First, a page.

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Recurrent pleural effusions, resistant atrial arrhythmias, and abnormal liver function tests: general medicine or cardiology?

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N Melikian, J Anderson*, D Lefroy, Departments of Cardiology and Cardiothoracic Surgery*, Hammersmith Hospital, London, UK Correspondence to: Dr N Melikian; drnarbeh{at}hotmail.com

A 65 year old man presented with recurrent pleural effusions. Repeated pleural fluid examination and pleural biopsy were unremarkable. Pericardial calcification was noted on admission and attributed to an uncomplicated episode of pericarditis 30 years previously. His symptoms and signs were not thought not to be associated with the heart. While awaiting an open pleural biopsy the patient was admitted with a further pleural effusion, jaundice, resistant atrial arrhythmias, and dyspnoea. Hepatic investigations including autoantibody screen and transjugular liver biopsy were normal.

The significance of these signs and symptoms, the diagnosis, and the management of these problems are discussed in an interactive case presentation.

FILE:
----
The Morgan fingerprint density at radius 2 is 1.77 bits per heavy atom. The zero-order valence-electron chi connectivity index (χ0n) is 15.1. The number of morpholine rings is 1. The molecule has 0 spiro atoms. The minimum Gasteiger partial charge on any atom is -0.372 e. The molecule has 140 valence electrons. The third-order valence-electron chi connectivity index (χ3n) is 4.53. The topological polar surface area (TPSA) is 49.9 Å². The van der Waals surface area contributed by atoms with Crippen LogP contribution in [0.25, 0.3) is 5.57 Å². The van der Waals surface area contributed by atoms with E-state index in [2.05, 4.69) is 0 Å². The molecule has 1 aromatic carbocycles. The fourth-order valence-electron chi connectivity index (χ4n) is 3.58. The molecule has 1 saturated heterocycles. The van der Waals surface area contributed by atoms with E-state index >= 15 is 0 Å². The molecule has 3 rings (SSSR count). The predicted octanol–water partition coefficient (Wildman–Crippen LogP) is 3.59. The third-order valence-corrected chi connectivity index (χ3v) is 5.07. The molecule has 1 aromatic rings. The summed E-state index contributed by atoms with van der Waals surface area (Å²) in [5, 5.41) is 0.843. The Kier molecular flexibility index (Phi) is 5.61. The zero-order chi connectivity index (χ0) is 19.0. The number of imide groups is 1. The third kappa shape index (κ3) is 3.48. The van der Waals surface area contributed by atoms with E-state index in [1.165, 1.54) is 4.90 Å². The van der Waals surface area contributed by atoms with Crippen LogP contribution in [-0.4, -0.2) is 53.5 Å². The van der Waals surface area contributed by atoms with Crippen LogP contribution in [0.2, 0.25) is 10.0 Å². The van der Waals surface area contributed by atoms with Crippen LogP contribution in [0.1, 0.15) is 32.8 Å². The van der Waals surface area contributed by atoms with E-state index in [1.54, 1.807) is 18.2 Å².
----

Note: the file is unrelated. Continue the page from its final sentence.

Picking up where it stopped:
The purpose of this interactive case presentation is to illustrate:

  • The common causes of pericardial effusions

  • How to diagnose patients with pericardial constriction

  • The value of various diagnostic investigations for pericardial constriction

  • The differential diagnosis of pericardial constriction

This interactive case history is hosted on BMJ Learning—the best available learning website for medical professionals from The BMJ Group.

To access the interactive case, please use [Take this module on BMJ Learning] link from the online article content box or table of contents.

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